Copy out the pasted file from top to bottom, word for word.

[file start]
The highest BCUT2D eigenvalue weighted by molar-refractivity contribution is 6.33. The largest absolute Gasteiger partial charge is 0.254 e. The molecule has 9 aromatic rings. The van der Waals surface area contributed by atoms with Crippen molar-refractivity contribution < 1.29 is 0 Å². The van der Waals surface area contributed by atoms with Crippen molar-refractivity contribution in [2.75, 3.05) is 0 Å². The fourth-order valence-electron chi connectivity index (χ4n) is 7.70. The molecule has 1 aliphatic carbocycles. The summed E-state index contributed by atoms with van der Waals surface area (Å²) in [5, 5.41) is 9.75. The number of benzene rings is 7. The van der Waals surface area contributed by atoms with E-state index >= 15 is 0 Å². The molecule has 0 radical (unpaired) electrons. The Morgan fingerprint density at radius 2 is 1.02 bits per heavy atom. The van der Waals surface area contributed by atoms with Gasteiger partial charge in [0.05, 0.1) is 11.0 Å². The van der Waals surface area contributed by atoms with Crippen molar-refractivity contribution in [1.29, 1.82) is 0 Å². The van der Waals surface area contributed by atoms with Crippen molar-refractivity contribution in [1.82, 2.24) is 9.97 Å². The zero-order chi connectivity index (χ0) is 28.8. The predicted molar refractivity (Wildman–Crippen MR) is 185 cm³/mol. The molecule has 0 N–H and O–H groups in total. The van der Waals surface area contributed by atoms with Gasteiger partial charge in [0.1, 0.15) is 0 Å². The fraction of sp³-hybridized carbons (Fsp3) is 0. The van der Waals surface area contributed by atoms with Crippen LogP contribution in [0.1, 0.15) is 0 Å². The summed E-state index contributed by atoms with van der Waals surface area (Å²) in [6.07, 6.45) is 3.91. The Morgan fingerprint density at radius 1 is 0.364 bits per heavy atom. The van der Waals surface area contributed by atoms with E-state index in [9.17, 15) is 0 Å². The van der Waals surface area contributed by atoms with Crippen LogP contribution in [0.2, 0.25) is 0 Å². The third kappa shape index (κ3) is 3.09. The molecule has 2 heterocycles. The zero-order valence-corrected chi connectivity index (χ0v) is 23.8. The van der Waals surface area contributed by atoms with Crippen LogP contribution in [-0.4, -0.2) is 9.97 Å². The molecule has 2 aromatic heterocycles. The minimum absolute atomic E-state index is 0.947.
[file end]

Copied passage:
The highest BCUT2D eigenvalue weighted by molar-refractivity contribution is 6.33. The largest absolute Gasteiger partial charge is 0.254 e. The molecule has 9 aromatic rings. The van der Waals surface area contributed by atoms with Crippen molar-refractivity contribution < 1.29 is 0 Å². The van der Waals surface area contributed by atoms with Crippen molar-refractivity contribution in [2.75, 3.05) is 0 Å². The fourth-order valence-electron chi connectivity index (χ4n) is 7.70. The molecule has 1 aliphatic carbocycles. The summed E-state index contributed by atoms with van der Waals surface area (Å²) in [5, 5.41) is 9.75. The number of benzene rings is 7. The van der Waals surface area contributed by atoms with E-state index >= 15 is 0 Å². The molecule has 0 radical (unpaired) electrons. The Morgan fingerprint density at radius 2 is 1.02 bits per heavy atom. The van der Waals surface area contributed by atoms with Gasteiger partial charge in [0.05, 0.1) is 11.0 Å². The van der Waals surface area contributed by atoms with Crippen molar-refractivity contribution in [1.29, 1.82) is 0 Å². The van der Waals surface area contributed by atoms with Crippen molar-refractivity contribution in [1.82, 2.24) is 9.97 Å². The zero-order chi connectivity index (χ0) is 28.8. The predicted molar refractivity (Wildman–Crippen MR) is 185 cm³/mol. The molecule has 0 N–H and O–H groups in total. The van der Waals surface area contributed by atoms with Gasteiger partial charge in [0.1, 0.15) is 0 Å². The fraction of sp³-hybridized carbons (Fsp3) is 0. The van der Waals surface area contributed by atoms with Crippen LogP contribution in [0.1, 0.15) is 0 Å². The summed E-state index contributed by atoms with van der Waals surface area (Å²) in [6.07, 6.45) is 3.91. The Morgan fingerprint density at radius 1 is 0.364 bits per heavy atom. The van der Waals surface area contributed by atoms with E-state index in [9.17, 15) is 0 Å². The van der Waals surface area contributed by atoms with Crippen LogP contribution in [0.2, 0.25) is 0 Å². The third kappa shape index (κ3) is 3.09. The molecule has 2 heterocycles. The zero-order valence-corrected chi connectivity index (χ0v) is 23.8. The van der Waals surface area contributed by atoms with Crippen LogP contribution in [-0.4, -0.2) is 9.97 Å². The molecule has 2 aromatic heterocycles. The minimum absolute atomic E-state index is 0.947.